This is now starting to place significant stress on shared resources like study space at home, WiFi bandwidth and electronic devices available at home.

Q3- How many hours does your child spend learning online daily?
Q3 – How many hours does your child spend learning online daily?

In a lot of cases, parents are having to make significant additional expenditure to make additional electronic devices available for the exclusive use of their children, on a daily basis, as children spend anywhere from 1-3 hours in primary school and from between 4-6 hours daily in secondary school on their devices.

This time, of course, does not take into consideration, the amount of time spent by students on completing their homework and assignments as well as on research projects and additional learning or classes that they have in addition to their school curriculum. The actual hours spent online for most older children would therefore range between 8-10 hours daily.

I Have preferences changed?

In the past one and half years, most parents observed with resignation & then amusement that while their children were initially delighted to not have to wake up early, go to school and submit assignments or do homework, the tide changed halfway.

Q4- Does your child prefer online learning to learning at school?
Q4 – Does your child prefer online learning to learning at school?

As social isolation crept in and the lack of access to their friends and school activities set in, children too started getting disillusioned with the strictly online learning model that the pandemic has enforced.

Most parents today report that the children are longing to get back to their real school lives!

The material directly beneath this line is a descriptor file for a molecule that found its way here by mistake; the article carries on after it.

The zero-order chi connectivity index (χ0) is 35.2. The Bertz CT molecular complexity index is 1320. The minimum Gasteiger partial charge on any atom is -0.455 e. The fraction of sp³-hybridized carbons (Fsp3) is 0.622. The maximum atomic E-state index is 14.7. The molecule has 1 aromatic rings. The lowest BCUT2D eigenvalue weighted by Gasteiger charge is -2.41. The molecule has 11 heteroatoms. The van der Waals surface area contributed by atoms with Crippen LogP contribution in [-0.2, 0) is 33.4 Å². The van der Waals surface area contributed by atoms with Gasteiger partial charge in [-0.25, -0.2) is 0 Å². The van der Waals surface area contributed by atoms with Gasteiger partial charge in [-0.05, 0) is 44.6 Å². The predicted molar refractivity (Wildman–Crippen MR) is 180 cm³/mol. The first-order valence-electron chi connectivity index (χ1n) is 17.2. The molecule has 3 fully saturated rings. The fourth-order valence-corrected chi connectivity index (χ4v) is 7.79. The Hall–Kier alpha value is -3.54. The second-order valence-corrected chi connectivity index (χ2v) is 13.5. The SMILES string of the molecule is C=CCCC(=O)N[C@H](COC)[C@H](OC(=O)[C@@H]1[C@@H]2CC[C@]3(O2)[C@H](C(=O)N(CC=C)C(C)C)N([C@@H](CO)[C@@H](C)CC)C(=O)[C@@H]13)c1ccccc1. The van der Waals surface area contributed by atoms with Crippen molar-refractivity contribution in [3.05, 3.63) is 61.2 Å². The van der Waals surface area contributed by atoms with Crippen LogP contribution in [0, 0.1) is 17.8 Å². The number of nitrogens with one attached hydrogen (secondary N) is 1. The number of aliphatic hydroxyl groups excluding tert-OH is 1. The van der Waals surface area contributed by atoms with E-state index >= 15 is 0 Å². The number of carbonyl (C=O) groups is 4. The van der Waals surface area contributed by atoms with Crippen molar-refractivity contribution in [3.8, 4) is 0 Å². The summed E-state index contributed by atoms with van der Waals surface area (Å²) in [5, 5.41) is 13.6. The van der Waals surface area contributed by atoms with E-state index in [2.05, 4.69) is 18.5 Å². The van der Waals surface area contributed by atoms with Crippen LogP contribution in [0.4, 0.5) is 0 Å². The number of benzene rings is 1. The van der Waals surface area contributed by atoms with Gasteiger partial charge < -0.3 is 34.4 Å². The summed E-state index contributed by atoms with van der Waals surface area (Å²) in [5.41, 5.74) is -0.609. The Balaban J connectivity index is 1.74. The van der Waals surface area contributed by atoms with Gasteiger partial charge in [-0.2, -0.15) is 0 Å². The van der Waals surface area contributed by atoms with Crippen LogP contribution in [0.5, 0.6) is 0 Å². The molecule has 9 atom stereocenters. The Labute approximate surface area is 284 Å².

In the meanwhile, all of us as parents have also definitely realised that current quality of online learning is not at par with in-class experience where teachers are present, engaged and more attuned to the attention & engagement level of their students.

An additional grouse that parents have is that, given the home learning model, a lot of onus has been shifted onto the hapless and busy parents by the teachers & schools.

Q5- Are you satisfied with the overall learning outcomes from online learning?
Q5 – Are you satisfied with the overall learning outcomes from online learning?

From ensuring compliance with the standards demanded, to engaging more with children after school to clear doubts etc, parents are having to get more and more involved with their children’s daily learning and progress.

Against this backdrop, it is no surprise that over 87% of the parents surveyed, preferred the older offline learning model to that of today’s online learning practices.

I Emerging areas of concern

Overall, as the online teaching experience extends its tentacles to engulf the parents and demands a collaborative effort between teachers, students and parents, the outcomes unfortunately don’t reflect the efforts made.

Q6- What are the areas that need improvement in online learning?
Q6 – What are the areas that need improvement in online learning?

Despite best efforts, most parents surveyed weren’t happy with the overall learning outcomes with ~54% parents reserving judgement and unable to make up their minds while ~31% were clearly dissatisfied with the learning outcomes from the online learning experience.